Backstrap Challenge


Miguel Andrango foresees a rocky future for backstrap weaving in Ecuador

On the surface, the remarkable success of Otavalo’s craftsmen and musicians is a blueprint for indigenous people everywhere.  Ecuadorean Otavaleños have become the wealthiest and most commercially successful indigenas in the Andes.  Land Rovers, overseas clients, brand new houses and Otavaleño expats living in New York, Milan, Barcelona and Tokyo are visible manifestations of that wealth. Miguel Andrango has seen much of it happen during the 33 years his Tahuatinsuyo Workshop has been supporting traditional weaving.  But just like Miguel’s intricate two-sided backstrap weavings, there is a story underneath.

At the Tahuantinsuyo Weaving Workshop, in the small hamlet of Agato which overlooks nearby Otavalo, Miguel sits on a woven reed mat and eases into his backstrap loom.  Miguel is a master at creating double-faced weavings using complementary-warp pick-up and multiple heddle techniques.  “To be a backstrap weaver you need a lot of patience,” Miguel says, as he places the shuttle over and under alternating warps to create the waves in a lake motif.  He is working on a traditional Inca manta with a central geometric design, flanked by ojos de dios (“eyes of god”) and wave designs, which symbolize the tranquility of the nearby Andean lakes.  Just to run the shuttle through each of the warps, it takes him about three minutes.  “For example, a well done, hand-made poncho takes about a month to produce,” says Miguel.  He and others in his workshop are part of an ever-decreasing number of backstrap weavers in Otavalo who still make woven goods by hand using natural dyes and fibers.  Most of the commercially-successful Otavaleños now use mechanized looms and export most of their product to clients in North America and Europe.  These businesses can crank out two or three lesser-quality ponchos per day at prices of less than half of what a high-quality, hand-made poncho will bring.  As the economics of this proposition suggest, the future is uncertain for traditional weavers.

While Miguel works at the loom, his daughter Luz Maria and his brother Manuel explain and demonstrate how the sheep wool is cleaned, spun, carded and dyed.  Luz Maria handles a leaf of penco cactus and explains how it is chopped and pulped to make the mild soap that cleans the sheep wool.  Manuel demonstrates the carding of the wool using flat, wood card-combs with metal teeth.  He then holds up a much older one with twelve dried thistle heads framed to form a two-sided comb, a reminder that this process has been around a very long time.  Luz Maria then sits down and carefully spins and pulls thread onto a spindle from a lump of cleaned and carded cotton.  Miguel walks over and displays a basket full of natural dyes — walnuts for brown, lichen for yellow, cochineal insects for various shades of red – and then holds up a small wooden basin for dyeing that has been in his family for several generations.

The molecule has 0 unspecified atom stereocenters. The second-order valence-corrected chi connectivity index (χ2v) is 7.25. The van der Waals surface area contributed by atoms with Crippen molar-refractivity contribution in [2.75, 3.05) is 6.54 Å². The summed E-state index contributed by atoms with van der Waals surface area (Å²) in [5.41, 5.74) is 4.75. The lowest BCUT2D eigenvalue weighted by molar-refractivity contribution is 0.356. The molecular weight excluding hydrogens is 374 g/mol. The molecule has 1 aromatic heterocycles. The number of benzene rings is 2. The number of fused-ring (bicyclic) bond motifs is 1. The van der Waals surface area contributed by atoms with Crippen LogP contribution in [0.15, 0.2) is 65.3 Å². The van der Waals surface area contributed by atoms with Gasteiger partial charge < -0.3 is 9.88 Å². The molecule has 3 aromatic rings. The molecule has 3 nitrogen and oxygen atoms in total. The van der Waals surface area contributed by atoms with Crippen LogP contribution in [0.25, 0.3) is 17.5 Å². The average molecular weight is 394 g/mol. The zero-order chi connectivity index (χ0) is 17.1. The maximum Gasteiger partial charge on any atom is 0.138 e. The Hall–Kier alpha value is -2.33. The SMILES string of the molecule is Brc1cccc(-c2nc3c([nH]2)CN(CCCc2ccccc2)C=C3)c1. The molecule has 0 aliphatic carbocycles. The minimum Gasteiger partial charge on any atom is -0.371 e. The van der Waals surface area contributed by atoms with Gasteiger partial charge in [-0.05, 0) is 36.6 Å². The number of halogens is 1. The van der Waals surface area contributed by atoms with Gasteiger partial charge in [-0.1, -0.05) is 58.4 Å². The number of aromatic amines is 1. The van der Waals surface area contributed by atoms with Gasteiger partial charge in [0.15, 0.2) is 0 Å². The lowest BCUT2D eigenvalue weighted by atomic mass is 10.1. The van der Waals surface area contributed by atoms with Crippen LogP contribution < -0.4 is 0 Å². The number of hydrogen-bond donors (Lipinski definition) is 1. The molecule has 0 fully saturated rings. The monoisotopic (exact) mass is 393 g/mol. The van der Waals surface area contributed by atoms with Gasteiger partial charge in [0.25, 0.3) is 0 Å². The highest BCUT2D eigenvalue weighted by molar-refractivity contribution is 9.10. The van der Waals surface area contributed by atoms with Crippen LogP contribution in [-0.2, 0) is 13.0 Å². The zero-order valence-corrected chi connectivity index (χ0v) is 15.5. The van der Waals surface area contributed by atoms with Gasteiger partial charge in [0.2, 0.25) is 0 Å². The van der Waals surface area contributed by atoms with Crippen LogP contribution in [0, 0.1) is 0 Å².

For hundreds of years Otavalo, a two hour drive north of Quito, has been the site of one of the most well-known markets in South America, and in the past 20-30 years it has changed markedly. Two decades ago, most of products in the Plaza de Los Ponchos market were hand-made and young men proudly walked around in their traditional costumes: fedoras, blue wool ponchos, white pants and sandals.  Today over 90% of the textiles at the market are machine-loomed using synthetic dyes and materials and the young men are wearing Hollister hoodies and Tommy Hilfiger T-shirts.  “The changes have been good and bad,” says Miguel.  “A little more bad than good,” interjects his brother Manuel.  Miguel continues, “The young ones don’t wear the traditional clothes and they don’t want to eat traditional foods.  Instead of taking the time to prepare the flour and corn and make tortillas (savory or sweet corn pan cakes) they want fast food, like hamburgers and hot dogs.  They are too impatient.”

While in many ways Otavalo is a success story for indigenous artisans, not everyone has tasted success.  “Many weavers can’t afford a permit to sell at the market and it is very difficult to get a visa to go overseas to the U.S. or Europe to sell,” says Miguel.  Perhaps larger than these impediments, the international market is telling Otavalo that they prefer the cheaper, machine-loomed goods.  “I’d like to start a museum and textile center here in Otavalo to educate the public, but it is difficult to get the money.”  Other Andean weaving communities, notably Nilda Callañaupa’s Centro de Textiles Traditionales de Cusco in Peru, have had success supporting weavers to get fair prices, getting young people involved and getting buyers to appreciate and pay more for hand-woven textiles.  The question remains whether the commercial success of the Otavaleños has dampened the desire to start such a center here.  Facing a mountain of mass produced, machine-loomed products, Miguel Andrango and his Tahuantinsuyo Weaving Workshop continue to weave beautiful handmade textiles one piece at a time.

Miguel Andrango’s products can be purchased at the Tahuantinsuyo Weaving Workshop on the main street in Agato and from the store at the nearby Hacienda Cusin hotel.